• Welcome to Phoenix Rising!

    Created in 2008, Phoenix Rising is the largest and oldest forum dedicated to furthering the understanding of and finding treatments for complex chronic illnesses such as chronic fatigue syndrome (ME/CFS), fibromyalgia (FM), long COVID, postural orthostatic tachycardia syndrome (POTS), mast cell activation syndrome (MCAS), and allied diseases.

    To register, simply click the Register button at the top right.

Fibromyalgia and positional cord compression


Senior Member
two interesting articles by D Holman, from Seattle (rheumatologist)


Positional cervical spinal cord compression and fibromyalgia: a novel comorbidity with important diagnostic and treatment implications.
Holman AJ1.

The variable presentation and treatment response of fibromyalgia (FM) may be related to comorbidities, including positional cervical cord compression (PC3). Prevalence of PC3 among routine referrals for rheumatology consultation was assessed over 2 random months (January and February 2006) from a 4-year experience of 1100 patients. PC3 was defined as cord abutment, compression or flattening with a spinal canal diameter of <10 mm by magnetic resonance sagittal flexion, neutral, and extension images. Of 107 referrals, 53 had FM, 32 had a connective tissue disease (CTD) without FM, and 22 had chronic widespread pain (CWP) without FM criteria. The dynamic cervical spine images were obtained in 70 patients: 49 of 53 with FM, 20 of 22 with CWP and 1 of 32 with CTD, based on history and examination. Among those who received magnetic resonance imaging [MRI], 52 patients met PC3 criteria (71% of FM group [35/49], 85% of CWP group [17/20]). Two patients had a Chiari malformation (FM), 1 had multiple sclerosis (CWP), and 1 had multiple myeloma (CWP). Extension views were required for diagnosis for 37 of these 52 (71%) subjects, as well as for 8 patients who also had cervical spinal cord flattening. The pilot data suggest that further evaluation of PC3 in a controlled trial is warranted among patients with FM and CWP.

Fibromyalgia is complex and poorly understood. Recognition of unsuspected, comorbid cervical cord compression may provide new insight into its variable presentation, leading to novel treatment considerations. Also, dissemination of this dynamic MRI protocol may promote further study of this emerging concept of cervical cord irritation.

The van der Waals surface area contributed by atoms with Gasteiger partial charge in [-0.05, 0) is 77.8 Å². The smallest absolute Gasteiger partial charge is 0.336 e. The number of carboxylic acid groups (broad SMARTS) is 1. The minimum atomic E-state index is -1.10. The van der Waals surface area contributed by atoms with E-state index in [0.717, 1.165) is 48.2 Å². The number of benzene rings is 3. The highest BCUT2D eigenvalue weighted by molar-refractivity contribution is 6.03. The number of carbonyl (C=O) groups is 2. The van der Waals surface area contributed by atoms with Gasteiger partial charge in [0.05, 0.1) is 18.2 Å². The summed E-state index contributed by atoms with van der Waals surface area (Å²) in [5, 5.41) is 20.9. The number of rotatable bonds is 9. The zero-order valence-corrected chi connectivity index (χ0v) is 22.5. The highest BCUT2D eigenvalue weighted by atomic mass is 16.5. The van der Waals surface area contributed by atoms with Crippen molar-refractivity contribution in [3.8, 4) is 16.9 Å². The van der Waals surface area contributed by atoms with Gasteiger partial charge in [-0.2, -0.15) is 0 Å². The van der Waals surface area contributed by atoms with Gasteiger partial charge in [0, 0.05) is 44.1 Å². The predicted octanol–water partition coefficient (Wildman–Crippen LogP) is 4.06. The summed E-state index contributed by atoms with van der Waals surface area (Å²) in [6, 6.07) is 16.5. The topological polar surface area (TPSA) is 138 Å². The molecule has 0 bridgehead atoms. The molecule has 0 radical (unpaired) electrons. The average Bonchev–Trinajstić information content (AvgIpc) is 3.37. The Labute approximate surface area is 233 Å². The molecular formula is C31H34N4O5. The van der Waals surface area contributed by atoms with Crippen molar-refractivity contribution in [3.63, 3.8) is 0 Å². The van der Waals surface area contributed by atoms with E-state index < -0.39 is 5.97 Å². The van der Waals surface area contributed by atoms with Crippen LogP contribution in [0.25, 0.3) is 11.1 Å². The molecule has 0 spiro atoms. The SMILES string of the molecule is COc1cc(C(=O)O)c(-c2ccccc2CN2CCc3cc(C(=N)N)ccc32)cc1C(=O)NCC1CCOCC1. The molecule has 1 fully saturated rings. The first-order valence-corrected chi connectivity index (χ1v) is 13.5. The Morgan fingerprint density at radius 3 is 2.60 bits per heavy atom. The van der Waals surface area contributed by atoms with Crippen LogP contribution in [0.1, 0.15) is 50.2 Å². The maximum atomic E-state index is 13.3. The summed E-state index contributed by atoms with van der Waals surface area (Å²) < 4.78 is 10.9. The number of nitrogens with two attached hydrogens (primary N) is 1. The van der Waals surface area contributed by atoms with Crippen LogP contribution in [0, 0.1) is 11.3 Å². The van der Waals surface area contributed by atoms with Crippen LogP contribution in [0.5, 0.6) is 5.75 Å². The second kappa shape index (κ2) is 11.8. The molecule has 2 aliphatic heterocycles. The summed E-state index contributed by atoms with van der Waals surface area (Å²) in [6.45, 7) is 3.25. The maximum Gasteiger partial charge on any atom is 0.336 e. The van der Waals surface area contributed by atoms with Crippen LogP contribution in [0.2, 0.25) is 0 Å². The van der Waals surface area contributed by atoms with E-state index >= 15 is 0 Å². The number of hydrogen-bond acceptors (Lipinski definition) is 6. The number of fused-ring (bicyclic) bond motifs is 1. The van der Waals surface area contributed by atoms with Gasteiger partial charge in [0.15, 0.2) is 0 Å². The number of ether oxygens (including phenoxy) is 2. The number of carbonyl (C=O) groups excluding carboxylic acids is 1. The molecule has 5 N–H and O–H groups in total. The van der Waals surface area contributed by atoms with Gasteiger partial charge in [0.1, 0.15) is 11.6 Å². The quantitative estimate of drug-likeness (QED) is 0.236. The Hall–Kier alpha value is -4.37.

Fibromyalgia and Positional Cervical Cord Compression Differ Only By Autonomic Nervous System Consequences: A Double-Blinded, Prospective Study

Andrew Holman, Pacific Rheumatology Reseach, Seattle, WA

In 1998, C Muhle and D Resnick proposed a corollary to cervical spinal stenosis caused by intermittent abutment of the cervical spinal cord from dynamic shifting of degenerative discs with flexion and extension of the neck.1 This positional cervical cord compression (PC3) has been documented in 54-71% of patients with fibromyalgia (FM)2,3 and was an exclusion criterion in the pramipexole FM randomized controlled trial4. In animal models, PC3 is a potent sympathetic nervous system arousal5.
In humans, PC3 is so difficult to distinguish from FM (without dynamic imaging) that its validity and impact have been questioned. Given PC3 and FM symptom overlap, a blinded study was conducted.

Methods: Patients diagnosed with fibromyalgia per American College of Rheumatology 1990 classification criteria were recruited from the Seattle area and after consent, were provided standard, non-contrast cervical spine magnetic resonance imaging (MRI) with two additional saggital flexion and extension views with spinal canal diameter measurement at each disc level. PC3 was defined by a canal narrowing below 10 mm at any level WITH clear visual abutment of the cervical spinal cord by the commensurate disc and ligamentum flavum2.
Double-blinded to the MRI results, subjects were assessed by history, physical examination, and a variety of surveys, including the Multidimensional Health Assessment Questionnaire (MDHAQ), Fibromyalgia Impact Questionnaire (FIQ), Short Form Health Survey (SF-36), Epworth Sleepiness Scale (ESS), Fatigue Severity Scale (FSS), Health Assessment Questionnaire (HAQ), 16-item Quick Inventory of Depressive Symptoms (QIDS) as well as autonomic nervous system (ANS) assessment by 5-minute, frequency domain, heart rate variability (HRV) of parasympathetic, sympathetic and total power measures (Omegawave Ltd, Espoo, Finland). Statistical analysis was conducted using Wilcoxon rank-sum for continuous variables and Fisher’s exact test for categorical variables.

Results: Fifty-four patients with FM participated in this study (92% women, mean age 45.2 years). PC3 was identified in 31 of 54 subjects (57.4%). All three ANS HRV measures demonstrated statistical significance. Consistent with animal model data, parasympathetic score was lower 0.145 ± 0.067 for PC3+ patients and higher 0.198 ± 0.098 for PC3- patients (p=0.029). Sympathetic score was higher 61.0 ± 17.5 for PC3+ patients and lower 46.2 ± 15.8 for PC3- patients (p=0.005). Total power score was lower 440 ± 492 for PC3+ patients and higher 1633 ±4232 for PC3- patients (p=0.022). No clinical, historical or survey measures distinguished PC3-FM+ patients from PC3+FM+ patients.